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Chapter 05. Accounting for Merchandising Operations. Service organizations sell time to earn revenue. Examples: Accounting firms, law firms and plumbing services. Service Companies. C 1. Merchandiser. C 1. Merchandising Companies. Manufacturer. Wholesaler. Retailer. Consumers.

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service companies
Service organizations sell time to earn revenue.

Examples: Accounting firms, law firms and plumbing services

Service Companies

C 1


C 1

Merchandising Companies





reporting income for a merchandiser
Merchandising companies sell products to earn revenue.

Examples: sporting goods, clothing, and auto parts stores

Reporting Income for a Merchandiser

C 1

inventory systems7
Perpetual systems

continually update accounting records for merchandising transactions

Periodic systems

accounting records relating to merchandise transactions are updated only at the end of the accounting period

Inventory Systems

C 2

merchandise purchases
Merchandise Purchases


On November 2, Z-Mart purchased $1,200 of merchandise inventory for cash.

trade discounts
Used by manufacturers and wholesalers to offer better prices for greater quantities purchased.Trade Discounts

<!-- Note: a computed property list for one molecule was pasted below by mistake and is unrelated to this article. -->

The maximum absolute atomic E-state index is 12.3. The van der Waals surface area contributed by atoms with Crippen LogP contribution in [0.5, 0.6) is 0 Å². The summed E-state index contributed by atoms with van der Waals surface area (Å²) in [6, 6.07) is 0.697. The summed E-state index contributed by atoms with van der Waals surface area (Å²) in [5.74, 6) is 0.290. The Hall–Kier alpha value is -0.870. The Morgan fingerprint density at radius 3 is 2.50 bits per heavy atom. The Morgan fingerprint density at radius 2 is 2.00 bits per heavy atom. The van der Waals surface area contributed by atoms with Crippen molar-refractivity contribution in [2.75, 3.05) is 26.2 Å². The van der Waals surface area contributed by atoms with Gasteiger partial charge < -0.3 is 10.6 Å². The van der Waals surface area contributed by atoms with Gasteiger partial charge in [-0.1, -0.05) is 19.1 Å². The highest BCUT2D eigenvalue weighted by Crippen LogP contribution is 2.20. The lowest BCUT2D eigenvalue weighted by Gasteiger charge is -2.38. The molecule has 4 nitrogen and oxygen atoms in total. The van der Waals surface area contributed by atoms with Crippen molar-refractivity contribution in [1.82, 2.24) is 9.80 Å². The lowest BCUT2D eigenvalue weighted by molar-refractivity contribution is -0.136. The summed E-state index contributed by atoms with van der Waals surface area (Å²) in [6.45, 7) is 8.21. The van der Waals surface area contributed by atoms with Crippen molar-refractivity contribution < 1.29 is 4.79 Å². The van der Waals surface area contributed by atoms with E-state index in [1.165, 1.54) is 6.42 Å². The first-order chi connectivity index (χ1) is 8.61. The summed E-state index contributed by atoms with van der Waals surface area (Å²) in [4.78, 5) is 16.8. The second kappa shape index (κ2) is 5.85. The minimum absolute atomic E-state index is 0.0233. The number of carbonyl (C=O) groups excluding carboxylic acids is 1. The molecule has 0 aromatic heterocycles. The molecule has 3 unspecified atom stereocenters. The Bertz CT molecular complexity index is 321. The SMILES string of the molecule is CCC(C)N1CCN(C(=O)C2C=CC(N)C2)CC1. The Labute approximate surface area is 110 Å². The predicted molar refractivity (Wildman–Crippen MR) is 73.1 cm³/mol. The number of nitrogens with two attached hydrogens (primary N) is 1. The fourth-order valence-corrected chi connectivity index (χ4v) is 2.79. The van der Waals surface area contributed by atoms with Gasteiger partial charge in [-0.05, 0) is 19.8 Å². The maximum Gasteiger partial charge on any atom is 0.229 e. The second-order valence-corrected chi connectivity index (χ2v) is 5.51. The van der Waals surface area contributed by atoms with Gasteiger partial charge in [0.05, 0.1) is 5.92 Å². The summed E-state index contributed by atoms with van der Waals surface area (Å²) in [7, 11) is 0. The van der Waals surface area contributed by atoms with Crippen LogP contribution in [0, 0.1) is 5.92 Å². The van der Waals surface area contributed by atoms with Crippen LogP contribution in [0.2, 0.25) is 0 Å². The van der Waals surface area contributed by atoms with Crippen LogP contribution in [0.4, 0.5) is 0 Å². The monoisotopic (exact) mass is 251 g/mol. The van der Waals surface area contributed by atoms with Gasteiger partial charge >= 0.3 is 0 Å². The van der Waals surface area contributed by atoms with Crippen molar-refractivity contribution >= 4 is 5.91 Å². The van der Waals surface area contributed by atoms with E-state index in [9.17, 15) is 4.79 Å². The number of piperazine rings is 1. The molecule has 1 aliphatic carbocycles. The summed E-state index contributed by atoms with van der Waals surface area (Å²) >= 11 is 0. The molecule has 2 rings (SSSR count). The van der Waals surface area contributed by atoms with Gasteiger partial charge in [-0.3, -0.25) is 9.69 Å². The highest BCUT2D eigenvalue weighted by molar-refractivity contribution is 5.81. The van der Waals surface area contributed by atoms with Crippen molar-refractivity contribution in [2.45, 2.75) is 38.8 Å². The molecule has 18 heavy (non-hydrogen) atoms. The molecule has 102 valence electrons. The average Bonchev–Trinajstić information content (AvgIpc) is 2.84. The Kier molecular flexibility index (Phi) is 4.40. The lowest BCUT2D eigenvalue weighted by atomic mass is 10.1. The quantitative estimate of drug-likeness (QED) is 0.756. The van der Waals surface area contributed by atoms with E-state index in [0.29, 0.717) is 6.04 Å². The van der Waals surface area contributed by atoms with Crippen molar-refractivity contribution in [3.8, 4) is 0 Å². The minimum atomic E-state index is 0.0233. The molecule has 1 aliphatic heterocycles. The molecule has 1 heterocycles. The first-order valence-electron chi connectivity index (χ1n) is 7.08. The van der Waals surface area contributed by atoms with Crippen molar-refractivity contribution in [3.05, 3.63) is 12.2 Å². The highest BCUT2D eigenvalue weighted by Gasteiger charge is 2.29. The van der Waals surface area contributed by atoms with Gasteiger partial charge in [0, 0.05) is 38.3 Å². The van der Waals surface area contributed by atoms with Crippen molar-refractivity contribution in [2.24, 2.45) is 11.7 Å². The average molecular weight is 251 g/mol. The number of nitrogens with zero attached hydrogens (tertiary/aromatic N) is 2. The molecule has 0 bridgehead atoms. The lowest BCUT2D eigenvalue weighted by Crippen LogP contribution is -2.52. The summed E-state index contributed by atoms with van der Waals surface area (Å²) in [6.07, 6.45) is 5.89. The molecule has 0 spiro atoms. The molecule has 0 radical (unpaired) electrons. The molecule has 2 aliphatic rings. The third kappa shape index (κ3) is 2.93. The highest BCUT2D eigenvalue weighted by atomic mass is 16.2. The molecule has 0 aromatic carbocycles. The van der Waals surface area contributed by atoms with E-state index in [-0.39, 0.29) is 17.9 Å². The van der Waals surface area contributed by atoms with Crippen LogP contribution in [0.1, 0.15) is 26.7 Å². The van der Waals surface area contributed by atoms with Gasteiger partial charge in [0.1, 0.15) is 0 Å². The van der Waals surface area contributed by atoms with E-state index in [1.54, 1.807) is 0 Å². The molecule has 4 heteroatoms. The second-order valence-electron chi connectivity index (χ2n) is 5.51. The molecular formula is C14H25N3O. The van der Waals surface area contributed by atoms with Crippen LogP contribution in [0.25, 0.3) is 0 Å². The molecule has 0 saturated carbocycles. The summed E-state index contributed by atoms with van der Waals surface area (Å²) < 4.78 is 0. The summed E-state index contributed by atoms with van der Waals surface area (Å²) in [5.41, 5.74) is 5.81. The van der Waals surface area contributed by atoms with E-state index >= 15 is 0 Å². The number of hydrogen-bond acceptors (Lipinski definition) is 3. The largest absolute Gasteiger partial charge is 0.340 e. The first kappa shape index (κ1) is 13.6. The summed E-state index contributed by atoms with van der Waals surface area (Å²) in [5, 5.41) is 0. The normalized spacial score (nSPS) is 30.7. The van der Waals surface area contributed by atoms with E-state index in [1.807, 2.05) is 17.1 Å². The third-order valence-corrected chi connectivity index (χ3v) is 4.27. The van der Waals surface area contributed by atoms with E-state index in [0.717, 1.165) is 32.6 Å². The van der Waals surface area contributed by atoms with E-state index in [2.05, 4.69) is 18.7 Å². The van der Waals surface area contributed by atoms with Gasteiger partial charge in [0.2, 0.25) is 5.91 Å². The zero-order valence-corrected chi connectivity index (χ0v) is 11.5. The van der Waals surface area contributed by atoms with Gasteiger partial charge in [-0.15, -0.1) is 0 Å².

Z-Mart offers a 30% trade

discount for orders of 1,000

units or more on its popular

product Racer. Each

Racer has a list price of $5.25.

purchase discounts12

Number of Days Discount Is Available

Otherwise, Net (or All) Is Due in 30 Days

Discount Percent


Purchase Discounts



purchase discounts13
On November 2, Z-Mart purchased $1,200 of merchandise inventory on account, credit terms are 2/10, n/30.Purchase Discounts


purchase returns and allowances
Purchase Return . . .

Merchandise returned by the purchaser to the supplier.

Purchase Allowance . . .

A reduction in the cost of defective or unacceptable merchandise received by a purchaser from a supplier.

Purchase Returns and Allowances


purchase returns and allowances17
On November 15, Z-Mart (buyer) issues a $300 debit memorandum for an allowance from Trex for defective merchandise.Purchase Returns and Allowances


purchase returns and allowances18
Z-Mart purchases $1,000 of merchandise on June 1 with terms 2/10, n/60. Two days later, Z-Mart returns $100 of goods before paying the invoice. When Z-Mart later pays on June 11, it takes the 2% discount only on the $900 remaining balance.Purchase Returns and Allowances


sales of merchandise
Sales of Merchandise


Each sales transaction for a seller of merchandise involves two parts:

Revenue received in the form of an asset from a customer.

Recognition of the cost of merchandise sold to a customer.

sales of merchandise24
On November 3, Z-Mart sold $2,400 of merchandise on credit. The merchandise has a cost basis to Z-Mart of $1,600. Sales of Merchandise


sales discounts
Sales Discounts


Sales discounts on credit sales can benefit a seller by decreasing the delay in receiving cash and reducing future collection efforts.

sales discounts26
Z-Mart completes a $1,000 credit sale with terms of 2/10, n/60.Sales Discounts